From Savannah to math master


From Savannah to math master

Practice makes perfect. Mathematics major Ayana Tiller ’17 was not a born number cruncher. But once she got a grip on math (after plenty of practice), she didn’t let go. Savannah State helped grow her passion for numbers and research. Now, you could call Ayana a bit of a number perfectionist.

As a freshman, Ayana applied to SSU’s Proactive Recruitment for Introductory Science and Mathematics (PRISM) program and was paired with Dr. Mulatu Lemma, an award-winning mathematics professor. They explored perfect numbers—numbers that equal the sum of their proper factors. Then Ayana presented her research at the Peach State Louis Stokes Alliance for Minority Participation (PS-LSAMP) symposium—and won first place. Dr. Lemma wasn’t surprised. He’s always seen her potential.

“Dr. Lemma never accepts the bare minimum from me. He believes in me before I believe in myself,” says Ayana.

Since then, SSU and math paved the path to experiences Ayana never thought she’d have. She’s conducted and presented research, taken her first plane trip to a conference in Washington D.C., and has been offered internships and more research opportunities across the country.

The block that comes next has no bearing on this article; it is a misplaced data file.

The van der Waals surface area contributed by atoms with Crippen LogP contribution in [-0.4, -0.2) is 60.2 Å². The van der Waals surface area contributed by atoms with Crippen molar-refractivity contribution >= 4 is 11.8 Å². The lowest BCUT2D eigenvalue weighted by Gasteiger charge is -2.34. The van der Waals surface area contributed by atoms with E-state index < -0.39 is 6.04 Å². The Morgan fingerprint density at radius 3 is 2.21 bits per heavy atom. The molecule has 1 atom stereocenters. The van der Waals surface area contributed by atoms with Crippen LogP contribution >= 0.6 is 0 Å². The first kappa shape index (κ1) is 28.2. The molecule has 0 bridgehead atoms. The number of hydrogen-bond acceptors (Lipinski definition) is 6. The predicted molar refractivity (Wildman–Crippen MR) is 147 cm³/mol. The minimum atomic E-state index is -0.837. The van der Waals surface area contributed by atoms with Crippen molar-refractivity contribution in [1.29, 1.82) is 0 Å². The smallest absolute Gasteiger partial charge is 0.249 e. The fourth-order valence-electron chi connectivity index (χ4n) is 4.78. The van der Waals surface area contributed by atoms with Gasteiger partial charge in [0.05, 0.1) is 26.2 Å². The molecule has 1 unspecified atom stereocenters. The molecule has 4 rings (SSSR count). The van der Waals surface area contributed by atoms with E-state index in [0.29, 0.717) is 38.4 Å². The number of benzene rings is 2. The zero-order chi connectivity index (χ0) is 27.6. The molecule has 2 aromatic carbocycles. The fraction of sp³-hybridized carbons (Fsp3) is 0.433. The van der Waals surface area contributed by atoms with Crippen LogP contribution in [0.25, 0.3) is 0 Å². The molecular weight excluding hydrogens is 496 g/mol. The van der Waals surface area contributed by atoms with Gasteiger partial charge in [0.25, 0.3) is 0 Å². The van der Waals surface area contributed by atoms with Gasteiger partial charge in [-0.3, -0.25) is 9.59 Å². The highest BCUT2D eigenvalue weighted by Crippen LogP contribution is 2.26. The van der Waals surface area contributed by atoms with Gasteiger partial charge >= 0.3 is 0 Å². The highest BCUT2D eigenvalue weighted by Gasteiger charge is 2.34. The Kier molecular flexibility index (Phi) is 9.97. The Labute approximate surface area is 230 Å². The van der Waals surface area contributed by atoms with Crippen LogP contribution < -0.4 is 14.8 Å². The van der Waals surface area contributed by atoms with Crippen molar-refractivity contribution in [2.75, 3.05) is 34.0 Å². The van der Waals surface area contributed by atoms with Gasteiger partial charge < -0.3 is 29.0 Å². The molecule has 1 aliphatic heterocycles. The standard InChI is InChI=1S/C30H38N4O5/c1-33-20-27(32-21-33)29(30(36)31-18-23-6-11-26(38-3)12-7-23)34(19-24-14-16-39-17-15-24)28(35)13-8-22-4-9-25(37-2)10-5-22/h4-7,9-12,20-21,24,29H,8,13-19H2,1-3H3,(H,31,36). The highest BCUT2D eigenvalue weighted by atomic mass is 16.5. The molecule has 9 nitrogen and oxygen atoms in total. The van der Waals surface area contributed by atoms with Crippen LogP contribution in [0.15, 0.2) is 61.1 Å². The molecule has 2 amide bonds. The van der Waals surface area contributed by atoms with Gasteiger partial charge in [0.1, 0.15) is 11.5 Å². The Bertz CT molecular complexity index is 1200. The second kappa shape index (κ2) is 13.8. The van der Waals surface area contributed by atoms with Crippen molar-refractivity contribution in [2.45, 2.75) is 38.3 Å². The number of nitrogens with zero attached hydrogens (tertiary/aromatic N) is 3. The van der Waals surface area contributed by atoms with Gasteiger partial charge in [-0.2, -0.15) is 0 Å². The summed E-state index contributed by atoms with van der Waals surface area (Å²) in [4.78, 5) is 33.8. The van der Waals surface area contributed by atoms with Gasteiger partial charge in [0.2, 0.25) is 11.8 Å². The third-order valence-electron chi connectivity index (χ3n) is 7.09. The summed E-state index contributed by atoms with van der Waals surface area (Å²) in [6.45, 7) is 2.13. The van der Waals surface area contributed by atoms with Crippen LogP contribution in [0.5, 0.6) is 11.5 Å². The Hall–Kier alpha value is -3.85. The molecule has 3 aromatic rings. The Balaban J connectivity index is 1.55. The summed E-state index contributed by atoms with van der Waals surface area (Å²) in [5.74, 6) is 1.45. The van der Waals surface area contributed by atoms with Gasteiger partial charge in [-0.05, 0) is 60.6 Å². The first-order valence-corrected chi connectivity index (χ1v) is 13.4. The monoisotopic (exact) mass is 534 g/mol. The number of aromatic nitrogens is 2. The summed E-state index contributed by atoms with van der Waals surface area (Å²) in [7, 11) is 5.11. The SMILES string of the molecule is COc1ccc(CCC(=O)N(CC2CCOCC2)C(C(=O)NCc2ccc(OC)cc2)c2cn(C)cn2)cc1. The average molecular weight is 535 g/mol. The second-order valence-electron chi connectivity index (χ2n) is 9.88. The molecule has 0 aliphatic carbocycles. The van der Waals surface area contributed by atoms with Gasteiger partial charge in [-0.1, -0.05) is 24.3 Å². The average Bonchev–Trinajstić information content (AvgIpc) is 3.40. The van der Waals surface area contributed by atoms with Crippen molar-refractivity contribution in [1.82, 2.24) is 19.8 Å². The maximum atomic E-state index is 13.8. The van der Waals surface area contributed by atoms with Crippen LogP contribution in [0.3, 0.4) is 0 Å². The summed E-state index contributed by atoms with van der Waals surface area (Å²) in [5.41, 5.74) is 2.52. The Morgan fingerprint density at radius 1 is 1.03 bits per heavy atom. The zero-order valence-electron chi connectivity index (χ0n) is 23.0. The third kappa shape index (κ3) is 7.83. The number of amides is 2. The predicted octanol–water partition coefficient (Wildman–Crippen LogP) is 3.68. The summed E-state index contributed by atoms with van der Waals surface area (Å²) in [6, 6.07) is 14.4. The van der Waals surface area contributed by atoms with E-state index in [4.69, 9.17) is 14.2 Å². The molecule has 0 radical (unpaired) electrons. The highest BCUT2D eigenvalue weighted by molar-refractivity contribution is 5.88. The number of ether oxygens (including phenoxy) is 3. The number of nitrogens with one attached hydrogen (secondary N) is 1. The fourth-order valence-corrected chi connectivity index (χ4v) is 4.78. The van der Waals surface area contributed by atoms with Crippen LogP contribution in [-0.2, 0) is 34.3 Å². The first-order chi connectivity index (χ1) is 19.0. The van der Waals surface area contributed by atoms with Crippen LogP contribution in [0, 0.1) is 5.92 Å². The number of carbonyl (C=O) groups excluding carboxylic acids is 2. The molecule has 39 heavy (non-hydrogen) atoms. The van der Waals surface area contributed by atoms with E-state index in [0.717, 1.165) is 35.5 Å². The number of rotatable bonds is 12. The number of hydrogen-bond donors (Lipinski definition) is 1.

Ayana has her eyes on one particular prize, though: A Ph.D. from Kent State University. That’s where her mentor earned his doctorate, inspiring her to do the same. The first stop on the way? Getting her master’s degree in mathematics from Savannah State.

The M.S. in mathematics is the newest degree in the College of Sciences and Technology (COST). With it, students can do just about anything. They can couple it with other majors, like engineering technology, accounting, or mathematics education. And nab careers as statisticians, financiers, data analysts, university instructors, and software developers.

Ayana, though, will use her master’s (and eventual Ph.D.) to teach others to love math the way she does. Right now, she volunteers as a math tutor at the Boys and Girls Club to inspire kids in minority communities to become the next generation of STEM experts. Ultimately, Ayana wants to help other historically black colleges and universities establish more mathematics research programs, so that every student can have the kind of opportunities she had at Savannah State. Seriously Impressive

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